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Mostly Main Street: Our little town suffers another tragic blow

I write this column a week before it appears in the paper, so right now I am still reeling from the terrible train crash that took the lives of two young Mt. Hebron graduates. My heart goes out to their families and friends.

I feel bad for our little town as well. We're almost used to the fires and floods that visit us on a regular basis. Just a year ago my old office was sunk under six feet of water. Around that time we had an earthquake as well.

But this is a whole other level of tragedy.

I have always loved the intimate connection we have to the trains that pass though the historic district. My son Dave has always been a train buff. When he was small we would take him to Strasburg, Pa., to ride the antique train — him in an engineer's cap, of course.

When we first moved to Ellicott City, his bedroom featured train wallpaper. So it was no surprise that he started volunteering at the B&O Railroad Museum, Ellicott City Station, as soon as they would take him, at age 13.

Because of his, and later his brother Rob's, involvement, I came to spend many hours at the museum and know it well. I'm glad the train didn't fall on that special historic building.

Across the street from the museum is 8000 Main St., formerly known as the Emporium (not to be confused with the Phoenix Emporium). For a while it contained the offices of The View.

It was exciting to sit in there and watch the trains go by right outside the window — an experience second only to driving under the bridge with a train passing overhead.

But that was a happy thrill that we will never enjoy again. Now we will just be worried that the train will fall on our heads. So sad.

Top Ten

In happier news, our town, along with Columbia, has again made it into the top ten "Best Places to Live" by Money Magazine. It points out our "charming historic downtown" along with our "diverse population, reasonable housing costs (really?) and terrific schools."

My husband Tom and I have been here for 25 years and plan to age in place. To that end we recently remodeled two bathrooms, making the master bath user-friendly for us down the line, including a seat in the shower, grab bars and a hand-held shower head.

We don't need all that yet, but it will be there when we do. We love Ellicott City.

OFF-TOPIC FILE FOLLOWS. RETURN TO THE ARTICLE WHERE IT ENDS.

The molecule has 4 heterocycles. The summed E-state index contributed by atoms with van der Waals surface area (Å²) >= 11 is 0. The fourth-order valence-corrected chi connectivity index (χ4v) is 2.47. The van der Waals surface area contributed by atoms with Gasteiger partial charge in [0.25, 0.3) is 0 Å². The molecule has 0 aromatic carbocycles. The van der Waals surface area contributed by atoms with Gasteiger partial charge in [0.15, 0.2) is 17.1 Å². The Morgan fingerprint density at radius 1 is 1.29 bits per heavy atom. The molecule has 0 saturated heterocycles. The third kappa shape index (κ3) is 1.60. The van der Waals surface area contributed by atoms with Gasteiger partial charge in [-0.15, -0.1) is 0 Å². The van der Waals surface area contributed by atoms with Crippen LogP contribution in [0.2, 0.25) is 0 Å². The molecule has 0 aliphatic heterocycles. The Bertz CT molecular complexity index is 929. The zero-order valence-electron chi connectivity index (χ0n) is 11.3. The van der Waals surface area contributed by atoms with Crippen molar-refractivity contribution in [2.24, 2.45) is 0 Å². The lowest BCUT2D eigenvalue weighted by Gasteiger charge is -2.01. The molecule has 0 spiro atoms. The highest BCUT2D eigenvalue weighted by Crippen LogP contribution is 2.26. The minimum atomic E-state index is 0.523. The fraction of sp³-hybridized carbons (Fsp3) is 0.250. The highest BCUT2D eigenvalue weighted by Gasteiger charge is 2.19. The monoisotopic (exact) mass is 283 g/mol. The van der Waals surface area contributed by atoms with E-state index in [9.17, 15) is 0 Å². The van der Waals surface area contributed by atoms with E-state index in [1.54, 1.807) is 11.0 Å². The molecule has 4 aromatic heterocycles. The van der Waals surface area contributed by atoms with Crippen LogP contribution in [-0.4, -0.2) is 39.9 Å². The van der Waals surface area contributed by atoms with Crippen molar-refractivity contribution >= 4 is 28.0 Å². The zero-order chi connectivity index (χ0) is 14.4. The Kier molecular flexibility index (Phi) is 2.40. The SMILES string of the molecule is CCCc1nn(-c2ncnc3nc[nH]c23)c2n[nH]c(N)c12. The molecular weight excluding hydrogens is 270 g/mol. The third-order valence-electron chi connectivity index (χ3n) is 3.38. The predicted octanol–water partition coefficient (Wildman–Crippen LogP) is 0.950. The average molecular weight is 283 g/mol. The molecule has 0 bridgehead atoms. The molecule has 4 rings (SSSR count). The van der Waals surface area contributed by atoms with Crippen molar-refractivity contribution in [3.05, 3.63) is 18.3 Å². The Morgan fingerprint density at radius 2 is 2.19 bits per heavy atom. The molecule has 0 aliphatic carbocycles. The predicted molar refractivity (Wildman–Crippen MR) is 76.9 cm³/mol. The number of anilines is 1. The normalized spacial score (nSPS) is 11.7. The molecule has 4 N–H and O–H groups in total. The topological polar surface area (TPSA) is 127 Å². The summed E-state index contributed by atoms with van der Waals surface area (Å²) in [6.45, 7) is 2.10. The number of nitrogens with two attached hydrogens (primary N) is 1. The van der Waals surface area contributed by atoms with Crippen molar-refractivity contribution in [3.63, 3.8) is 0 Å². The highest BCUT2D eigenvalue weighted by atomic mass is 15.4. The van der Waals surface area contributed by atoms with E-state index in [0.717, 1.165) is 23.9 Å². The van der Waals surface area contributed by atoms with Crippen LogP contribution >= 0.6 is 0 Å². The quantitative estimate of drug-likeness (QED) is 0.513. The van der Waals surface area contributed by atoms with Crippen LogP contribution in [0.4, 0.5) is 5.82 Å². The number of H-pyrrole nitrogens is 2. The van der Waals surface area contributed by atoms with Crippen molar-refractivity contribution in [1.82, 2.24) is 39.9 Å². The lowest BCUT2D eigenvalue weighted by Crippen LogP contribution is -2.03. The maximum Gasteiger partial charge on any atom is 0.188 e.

No Show House

Many people have been asking me where the next show house, sponsored by Historic Ellicott City Inc., will be.

Well, my friends at that organization have told me that for the first time in 28 years, there will be no show house this year.

That's a big hole in Howard County's fall entertainment calendar. It is hoped they will be able to do one next year.

Archaeology at the PFI

The Patapsco Female Institute Historic Park is more than just the location of the terrific Shakespeare performances. It is also the site of an ongoing archaeological dig.

Several thousand artifacts have been excavated so far and are now being catalogued. The artifacts have been cleaned but need to be identified by class, century/date and other modifiers.

The Friends of the PFI are looking for volunteers to help with this process. If you would like to help, contact them at leeprestonjr@comcast.net.

Alice Webb

I have known Ellicott City artist Alice Webb since the days when she hung her art at the Margaret Smith Gallery on Main Street and I worked as a publicist for Margaret.

Alice's paintings of the historic district are among the best around. I particularly like a drawing of the Railroad Station Museum (here I go again) she donated as a fundraiser.

Alice currently has a show at the Art Department Gallery at Howard Community College. Called "Around the Beltway," it features art she did for the Baltimore Sun depicting 25 Maryland counties.

The show runs through Sept. 23, and is open to the public daily from 10 a.m. to 9:30 p.m.

First and Second

Don't forget to visit the historic district on Friday, Sept. 7, for First Friday. The event is from 5 to 9 p.m., with many shops open and offering special deals.

Sunday, Sept. 9, is Second Sunday Farmers Market, behind Tonge Row, from 10 a.m. to 3 p.m.

I hear that Nathan at Tersiguel's has branched out from his delicious breads and scones and is now also featuring amazing pizza as well. Check it out, along with all the best of season fresh veggies.

Copyright © 2014, The Baltimore Sun
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